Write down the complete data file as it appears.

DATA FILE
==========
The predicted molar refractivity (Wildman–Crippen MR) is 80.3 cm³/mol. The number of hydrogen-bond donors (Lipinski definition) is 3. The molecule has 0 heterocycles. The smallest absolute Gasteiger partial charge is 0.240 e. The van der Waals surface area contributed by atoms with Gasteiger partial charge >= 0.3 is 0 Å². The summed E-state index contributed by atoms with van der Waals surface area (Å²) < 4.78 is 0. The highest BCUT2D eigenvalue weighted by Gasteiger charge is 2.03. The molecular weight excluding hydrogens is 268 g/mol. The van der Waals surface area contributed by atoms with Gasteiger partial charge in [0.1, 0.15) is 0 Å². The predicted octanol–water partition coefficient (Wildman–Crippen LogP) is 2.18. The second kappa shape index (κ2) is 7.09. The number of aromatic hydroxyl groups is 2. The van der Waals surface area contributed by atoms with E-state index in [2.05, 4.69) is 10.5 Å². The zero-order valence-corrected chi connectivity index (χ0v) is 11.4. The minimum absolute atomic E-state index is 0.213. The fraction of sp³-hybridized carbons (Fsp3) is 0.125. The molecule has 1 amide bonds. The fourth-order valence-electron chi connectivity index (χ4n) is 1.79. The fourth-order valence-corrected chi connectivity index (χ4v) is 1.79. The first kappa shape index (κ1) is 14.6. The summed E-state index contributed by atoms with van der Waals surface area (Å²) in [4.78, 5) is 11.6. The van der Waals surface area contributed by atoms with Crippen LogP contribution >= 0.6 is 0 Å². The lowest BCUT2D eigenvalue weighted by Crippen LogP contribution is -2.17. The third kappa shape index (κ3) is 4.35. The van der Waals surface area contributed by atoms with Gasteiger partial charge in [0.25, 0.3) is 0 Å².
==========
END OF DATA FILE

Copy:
The predicted molar refractivity (Wildman–Crippen MR) is 80.3 cm³/mol. The number of hydrogen-bond donors (Lipinski definition) is 3. The molecule has 0 heterocycles. The smallest absolute Gasteiger partial charge is 0.240 e. The van der Waals surface area contributed by atoms with Gasteiger partial charge >= 0.3 is 0 Å². The summed E-state index contributed by atoms with van der Waals surface area (Å²) < 4.78 is 0. The highest BCUT2D eigenvalue weighted by Gasteiger charge is 2.03. The molecular weight excluding hydrogens is 268 g/mol. The van der Waals surface area contributed by atoms with Gasteiger partial charge in [0.1, 0.15) is 0 Å². The predicted octanol–water partition coefficient (Wildman–Crippen LogP) is 2.18. The second kappa shape index (κ2) is 7.09. The number of aromatic hydroxyl groups is 2. The van der Waals surface area contributed by atoms with E-state index in [2.05, 4.69) is 10.5 Å². The zero-order valence-corrected chi connectivity index (χ0v) is 11.4. The minimum absolute atomic E-state index is 0.213. The fraction of sp³-hybridized carbons (Fsp3) is 0.125. The molecule has 1 amide bonds. The fourth-order valence-electron chi connectivity index (χ4n) is 1.79. The fourth-order valence-corrected chi connectivity index (χ4v) is 1.79. The first kappa shape index (κ1) is 14.6. The summed E-state index contributed by atoms with van der Waals surface area (Å²) in [4.78, 5) is 11.6. The van der Waals surface area contributed by atoms with Crippen LogP contribution >= 0.6 is 0 Å². The lowest BCUT2D eigenvalue weighted by Crippen LogP contribution is -2.17. The third kappa shape index (κ3) is 4.35. The van der Waals surface area contributed by atoms with Gasteiger partial charge in [0.25, 0.3) is 0 Å².